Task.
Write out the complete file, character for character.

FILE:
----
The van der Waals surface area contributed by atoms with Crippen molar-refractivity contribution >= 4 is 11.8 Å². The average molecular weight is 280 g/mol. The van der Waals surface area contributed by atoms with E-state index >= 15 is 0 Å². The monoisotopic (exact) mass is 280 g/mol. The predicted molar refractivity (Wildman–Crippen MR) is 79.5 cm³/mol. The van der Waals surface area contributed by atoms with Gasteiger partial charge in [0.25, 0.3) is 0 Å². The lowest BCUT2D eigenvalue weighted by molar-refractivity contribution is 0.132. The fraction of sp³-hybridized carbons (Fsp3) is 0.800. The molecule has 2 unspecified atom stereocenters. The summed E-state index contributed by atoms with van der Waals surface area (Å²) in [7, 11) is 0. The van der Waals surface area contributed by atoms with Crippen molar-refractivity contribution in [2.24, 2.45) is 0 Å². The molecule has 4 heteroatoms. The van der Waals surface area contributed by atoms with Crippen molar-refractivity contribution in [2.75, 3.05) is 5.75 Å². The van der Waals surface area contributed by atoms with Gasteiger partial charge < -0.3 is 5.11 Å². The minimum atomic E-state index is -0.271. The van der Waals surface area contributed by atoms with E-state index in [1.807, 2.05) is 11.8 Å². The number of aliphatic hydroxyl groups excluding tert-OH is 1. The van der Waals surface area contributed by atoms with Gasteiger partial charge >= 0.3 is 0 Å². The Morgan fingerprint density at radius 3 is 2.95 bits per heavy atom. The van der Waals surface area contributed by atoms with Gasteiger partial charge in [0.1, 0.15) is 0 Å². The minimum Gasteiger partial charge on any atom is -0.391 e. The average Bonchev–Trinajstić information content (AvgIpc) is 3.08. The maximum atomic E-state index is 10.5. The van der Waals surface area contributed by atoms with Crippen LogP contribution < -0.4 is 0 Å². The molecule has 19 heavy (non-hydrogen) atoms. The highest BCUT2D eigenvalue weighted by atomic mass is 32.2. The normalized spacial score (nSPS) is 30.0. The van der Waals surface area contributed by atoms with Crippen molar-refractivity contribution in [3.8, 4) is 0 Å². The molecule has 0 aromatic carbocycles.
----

The van der Waals surface area contributed by atoms with Crippen molar-refractivity contribution >= 4 is 11.8 Å². The average molecular weight is 280 g/mol. The van der Waals surface area contributed by atoms with E-state index >= 15 is 0 Å². The monoisotopic (exact) mass is 280 g/mol. The predicted molar refractivity (Wildman–Crippen MR) is 79.5 cm³/mol. The van der Waals surface area contributed by atoms with Gasteiger partial charge in [0.25, 0.3) is 0 Å². The lowest BCUT2D eigenvalue weighted by molar-refractivity contribution is 0.132. The fraction of sp³-hybridized carbons (Fsp3) is 0.800. The molecule has 2 unspecified atom stereocenters. The summed E-state index contributed by atoms with van der Waals surface area (Å²) in [7, 11) is 0. The van der Waals surface area contributed by atoms with Crippen molar-refractivity contribution in [2.24, 2.45) is 0 Å². The molecule has 4 heteroatoms. The van der Waals surface area contributed by atoms with Crippen molar-refractivity contribution in [2.75, 3.05) is 5.75 Å². The van der Waals surface area contributed by atoms with Gasteiger partial charge < -0.3 is 5.11 Å². The minimum atomic E-state index is -0.271. The van der Waals surface area contributed by atoms with E-state index in [1.807, 2.05) is 11.8 Å². The number of aliphatic hydroxyl groups excluding tert-OH is 1. The van der Waals surface area contributed by atoms with Gasteiger partial charge >= 0.3 is 0 Å². The Morgan fingerprint density at radius 3 is 2.95 bits per heavy atom. The van der Waals surface area contributed by atoms with Gasteiger partial charge in [0.1, 0.15) is 0 Å². The minimum Gasteiger partial charge on any atom is -0.391 e. The average Bonchev–Trinajstić information content (AvgIpc) is 3.08. The maximum atomic E-state index is 10.5. The van der Waals surface area contributed by atoms with Crippen LogP contribution < -0.4 is 0 Å². The molecule has 19 heavy (non-hydrogen) atoms. The highest BCUT2D eigenvalue weighted by atomic mass is 32.2. The normalized spacial score (nSPS) is 30.0. The van der Waals surface area contributed by atoms with Crippen molar-refractivity contribution in [3.8, 4) is 0 Å². The molecule has 0 aromatic carbocycles.